"Love knows not its own depth until the hour of separation" -- Kahlil Gibran
We celebrate National Military Spouse Appreciation Day the Friday before Mother’s Day. On this day, we honor the contributions and sacrifices made by military spouses. Their commitment and support help to keep our country safe. America’s military spouses are the backbone of the families who support our troops during mission, deployment, reintegration and reset.
Military spouses are silent heroes who are essential to the strength of the nation, and they serve our country just like their loved ones. In 1984, President Ronald Reagan recognized the profound importance of spousal commitment to the readiness and well-being of military members with Proclamation 5184, dated April 17, 1984. Congress officially made Military Spouse Appreciation Day part of National Military Appreciation Month in 1999. Subsequently, the Department of Defense standardized the date by declaring the Friday before Mother’s Day every year as “Military Spouse Appreciation Day” to show appreciation for the sacrifices of military spouses.
Frankly, I think of military spouses — regardless of gender — as civilian heroes who daily plug along to keep a marriage, a family, a home, and, yes, the country together. They do it tirelessly and are mostly unheralded in their efforts. From the moment they say "I do" to a member of the military, they begin a life of service every bit as valuable as their spouse's. They give up careers to follow their loved one around the world, hold down the home front during deployments, and offer their unfailing love and support. It's a lot to ask of anyone, and they voluntarily shoulder this burden.
With this in mind, I have supported a variety of initiatives that demonstrate support for these deserving individuals. These proposals include:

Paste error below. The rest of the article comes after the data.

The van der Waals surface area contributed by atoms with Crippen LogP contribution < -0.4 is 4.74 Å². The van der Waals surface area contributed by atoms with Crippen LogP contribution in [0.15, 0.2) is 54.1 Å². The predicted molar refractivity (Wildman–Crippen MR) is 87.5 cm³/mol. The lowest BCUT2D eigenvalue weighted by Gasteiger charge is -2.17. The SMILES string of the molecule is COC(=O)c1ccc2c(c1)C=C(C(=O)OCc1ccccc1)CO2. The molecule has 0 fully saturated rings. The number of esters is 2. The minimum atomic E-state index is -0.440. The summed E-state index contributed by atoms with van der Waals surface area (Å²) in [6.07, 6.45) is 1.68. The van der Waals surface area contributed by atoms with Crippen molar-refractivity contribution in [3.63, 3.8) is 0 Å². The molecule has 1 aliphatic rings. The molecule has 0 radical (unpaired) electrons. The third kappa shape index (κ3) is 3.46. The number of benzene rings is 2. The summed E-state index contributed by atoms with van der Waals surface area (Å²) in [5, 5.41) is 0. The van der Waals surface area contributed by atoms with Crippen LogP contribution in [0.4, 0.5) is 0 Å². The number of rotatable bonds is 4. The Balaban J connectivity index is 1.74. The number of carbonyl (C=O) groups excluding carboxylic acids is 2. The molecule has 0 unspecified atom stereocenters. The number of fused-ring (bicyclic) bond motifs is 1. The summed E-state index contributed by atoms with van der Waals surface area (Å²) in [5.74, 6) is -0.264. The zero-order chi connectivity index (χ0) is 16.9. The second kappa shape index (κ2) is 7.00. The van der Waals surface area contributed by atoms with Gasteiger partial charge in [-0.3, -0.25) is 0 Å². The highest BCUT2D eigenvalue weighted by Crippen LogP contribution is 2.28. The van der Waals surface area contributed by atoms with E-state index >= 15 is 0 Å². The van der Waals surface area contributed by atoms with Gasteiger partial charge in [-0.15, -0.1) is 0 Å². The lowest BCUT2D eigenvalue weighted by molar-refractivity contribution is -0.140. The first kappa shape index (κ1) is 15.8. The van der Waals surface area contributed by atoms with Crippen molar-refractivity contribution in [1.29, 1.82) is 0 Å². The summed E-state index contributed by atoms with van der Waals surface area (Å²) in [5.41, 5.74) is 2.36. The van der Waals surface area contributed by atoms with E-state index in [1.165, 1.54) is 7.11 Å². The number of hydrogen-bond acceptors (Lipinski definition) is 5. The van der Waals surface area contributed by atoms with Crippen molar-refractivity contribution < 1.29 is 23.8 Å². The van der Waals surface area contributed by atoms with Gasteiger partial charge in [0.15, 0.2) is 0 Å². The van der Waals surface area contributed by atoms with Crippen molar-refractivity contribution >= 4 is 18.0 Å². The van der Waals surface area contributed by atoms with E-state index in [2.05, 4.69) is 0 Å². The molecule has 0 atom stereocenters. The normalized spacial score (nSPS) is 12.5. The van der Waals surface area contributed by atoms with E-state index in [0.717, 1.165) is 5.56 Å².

Senate Bill No. 898: This bill requires the payment of $750 annual compensation payable to a surviving spouse of a blind or severely disabled wartime veteran to begin from April 9, 1985, for veterans who died before that date and from the date of the veterans’ death, regardless of when the surviving spouses file the application for this benefit, for veterans who died on or after that date.
Senate Bill No. 2448: It provides that several professional and occupational licensing boards in the Division of Consumer Affairs in the Department of Law and Public Safety shall not charge a license fee to a veteran or the spouse of a veteran when granting the veteran or spouse, based on reciprocity, a license to practice in New Jersey.
Senate Bill No. 2537: This bill would provide for an income tax credit, up to $500, for spouses of certain military service members who incur professional relicensing fees upon relocating to the state.
Senate Bill No. 2968: This bill would permit health care professionals to waive health insurance copayments for members of the military on active duty and their family members.
Senate Resolution No. 82: This bill urges Congress to enact the Military Surviving Spouse Equity Act. The offset of the Survivor benefit plan has an unfair penalty that cuts the earned benefit to military survivors. The offset amounts to an annual $15,095 reduction, which is a substantial burden for surviving military families. Our nation’s military personnel risk their lives to defend our nation’s freedom and should have faith that the government will provide the benefits designated for their families.
The commonality in these bills is clear. Exceptional sacrifice deserves special attention. They endure holidays, birthdays and major milestones without their military loved one….and unfortunately some have to deal with their loved one's ultimate sacrifice.
Former First Lady Michelle Obama once expressed her gratitude for military families at an event to honor military kids. "When we talk about service to our country, when we talk about all that sacrifice for a cause, when we talk about patriotism and courage and resilience, we're not just talking about our troops and our veterans," Obama said, "we're talking about our military families, as well." Our collective gratitude to those brave men and women “who serve” in battle should also be extended to those “who serve” humbly on the home front. I salute you and thank you for your sacrifice.
That’s my take, what’s yours?